Kitna hopes to join Esiason in playoffs

12-4-03, 6:45 a.m.


The first Bengals quarterback to win AFC Offensive Player of the Month won it during a season he led Cincinnati to the playoffs, and Boomer Esiason thinks the latest man to do it can do the same.

"All I can tell you is that Jon Kitna is on a hot streak," Esiason said Wednesday from New York. "He's playing with such confidence and the most important thing is that the people around him are playing with confidence, they're in shape and in condition, and they're making plays when they count. No question I think they can do it. We're going to find out quickly. Over the next three weeks, they play three very good defenses, so now the money is on the table. We're in money time now."

Kitna has been the Bengals' money man in a 7-2 stretch that has pulled the Bengals into a first-place tie with the Ravens in the AFC North. His 22 touchdown passes trail only the Colts' Peyton Manning in the NFL and puts him near a pace to tie Ken Anderson's club record of 29 in 1981. He has fueled the seven victories with 18 touchdowns and one interception, and has gained the enormous respect of Esiason, a member of CBS' Sunday studio team for NFL coverage.

"What I like is what the coaches are saying there," Esiason said. "That he's in complete control. There's no question who is in command, and you know how important

that is for a quarterback. That's what you need. He's leading his receivers, he's throwing the ball on time and in stride. That ball he threw to Peter Warrick against the Chiefs was thing of beauty. The ball he threw to (Matt) Schobel (for the win against Pittsburgh) was nice and Schobel made a heck of a catch."

Esiason was named AFC Offensive Player of the Month in September of 1988 when he began his march to the NFL MVP award, but Esiason says it's too early to tell who gets it this year. As for the Pro Bowl, he thinks a lot of it will depend on what happens Sunday in Baltimore.

"The three guys in front of him look to be (Steve) McNair, (Peyton) Manning, and Trent Green," Esiason said. "They're all having excellent years and their teams are going to the playoffs."

Kitna also received a Player of the Month the one time he led a team to the playoffs, winning it in October of 1999 while playing for the Seattle Seahawks. He's also the third Bengals quarterback to win it, joining Esiason and Jeff Blake in November of 1994.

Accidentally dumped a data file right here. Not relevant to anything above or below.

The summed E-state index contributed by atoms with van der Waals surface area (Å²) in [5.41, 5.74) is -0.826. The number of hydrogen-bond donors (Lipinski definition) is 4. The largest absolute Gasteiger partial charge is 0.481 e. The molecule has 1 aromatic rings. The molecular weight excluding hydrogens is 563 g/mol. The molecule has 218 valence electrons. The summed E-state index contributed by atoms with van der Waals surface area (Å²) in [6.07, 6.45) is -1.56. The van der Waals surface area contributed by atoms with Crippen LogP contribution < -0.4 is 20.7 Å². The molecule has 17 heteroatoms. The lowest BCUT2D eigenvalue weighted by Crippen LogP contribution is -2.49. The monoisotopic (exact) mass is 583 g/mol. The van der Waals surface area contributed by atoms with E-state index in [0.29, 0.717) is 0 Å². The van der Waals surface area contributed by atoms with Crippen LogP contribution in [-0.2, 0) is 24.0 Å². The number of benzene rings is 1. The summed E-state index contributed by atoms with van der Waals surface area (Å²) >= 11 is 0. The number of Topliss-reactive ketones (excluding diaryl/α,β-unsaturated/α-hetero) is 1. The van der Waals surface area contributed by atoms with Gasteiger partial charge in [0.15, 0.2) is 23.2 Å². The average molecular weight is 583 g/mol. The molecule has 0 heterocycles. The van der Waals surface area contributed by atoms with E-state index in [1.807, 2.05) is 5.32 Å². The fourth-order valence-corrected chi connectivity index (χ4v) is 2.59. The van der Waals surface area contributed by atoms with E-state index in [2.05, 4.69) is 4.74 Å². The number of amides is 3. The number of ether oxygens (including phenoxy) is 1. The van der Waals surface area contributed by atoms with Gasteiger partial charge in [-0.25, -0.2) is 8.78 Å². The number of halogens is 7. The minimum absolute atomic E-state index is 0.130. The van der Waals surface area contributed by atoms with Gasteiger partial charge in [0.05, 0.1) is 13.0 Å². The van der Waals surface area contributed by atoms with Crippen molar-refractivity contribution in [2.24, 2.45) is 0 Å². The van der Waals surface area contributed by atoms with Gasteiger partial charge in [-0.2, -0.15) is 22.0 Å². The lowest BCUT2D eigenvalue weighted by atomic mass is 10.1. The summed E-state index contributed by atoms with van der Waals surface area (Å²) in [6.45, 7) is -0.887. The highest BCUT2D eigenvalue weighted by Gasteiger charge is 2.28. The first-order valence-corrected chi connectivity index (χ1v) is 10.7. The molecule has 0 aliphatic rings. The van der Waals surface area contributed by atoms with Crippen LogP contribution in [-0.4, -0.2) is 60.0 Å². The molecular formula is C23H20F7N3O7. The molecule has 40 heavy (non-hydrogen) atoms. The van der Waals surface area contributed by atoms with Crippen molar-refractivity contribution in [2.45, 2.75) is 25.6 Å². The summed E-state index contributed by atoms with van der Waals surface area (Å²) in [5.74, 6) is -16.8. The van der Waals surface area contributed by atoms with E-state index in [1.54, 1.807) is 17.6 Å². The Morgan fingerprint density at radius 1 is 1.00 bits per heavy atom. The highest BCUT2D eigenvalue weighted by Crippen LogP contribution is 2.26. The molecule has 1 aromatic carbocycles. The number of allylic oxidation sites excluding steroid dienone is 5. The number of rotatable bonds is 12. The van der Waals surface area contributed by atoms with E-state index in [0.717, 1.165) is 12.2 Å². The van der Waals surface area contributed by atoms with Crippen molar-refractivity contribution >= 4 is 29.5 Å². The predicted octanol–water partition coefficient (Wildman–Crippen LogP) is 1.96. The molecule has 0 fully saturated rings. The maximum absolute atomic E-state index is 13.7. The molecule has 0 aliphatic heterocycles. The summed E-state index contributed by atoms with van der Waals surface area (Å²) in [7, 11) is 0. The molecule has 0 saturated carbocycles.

During the month, Kitna completed 100 of 166 attempts for 1,147 yards, for 11 touchdowns and three interceptions.

"It is very humbling, and all it means is that your team played well, and you won a lot of football games," Kitna said. "That's the gist of it. When the team plays well, and you're doing well as an organization, then the quarterback is going to get a lot more credit than he deserves, and that is certainly the case here."

Kitna is the sixth Bengal to win AFC Player of the Month honors since the award was instituted in 1986. The last Bengal to win an AFC Player of the Month award was running back Brandon Bennett, who took the special teams honor in November last season for kick returns. The two Bengals defensive players honored were nose tackle Tim Krumrie in November of 1988 and strong safety David Fulcher in December of 1989.

Esiason praised Bengals head coach Marvin Lewis for sticking with Kitna right when he arrived as coach back in January and during early in the season when the club started 0-3. Lewis said Wednesday he didn't think the team could take another quarterback controversy after Kitna had finished 2002 so strongly.

"I had prepared to coach against Jon in the past, and I felt like I knew what kind of player he was," Lewis said. "The commitment I made to Jon was, 'Don't be concerned about all the other things that you are going to hear about. It's your job, you're the returning quarterback. Anybody coming in here has to beat you out.' I told him we weren't going to bring someone in and say 'He's the quarterback, and we're going to kick you to the curb.' My view of the pulse of the team was that they couldn't withstand going on that roller coaster again."

Esiason is enjoying Kitna's run, particularly the leverage it gives him in the studio with his counterparts as the Bengals bid for their first playoffs since 1990.

"He's been terrific. He's been fun to watch. They all have," Esiason said. "Now I can finally have something to say to these other guys who are always raving about how great their teams are."

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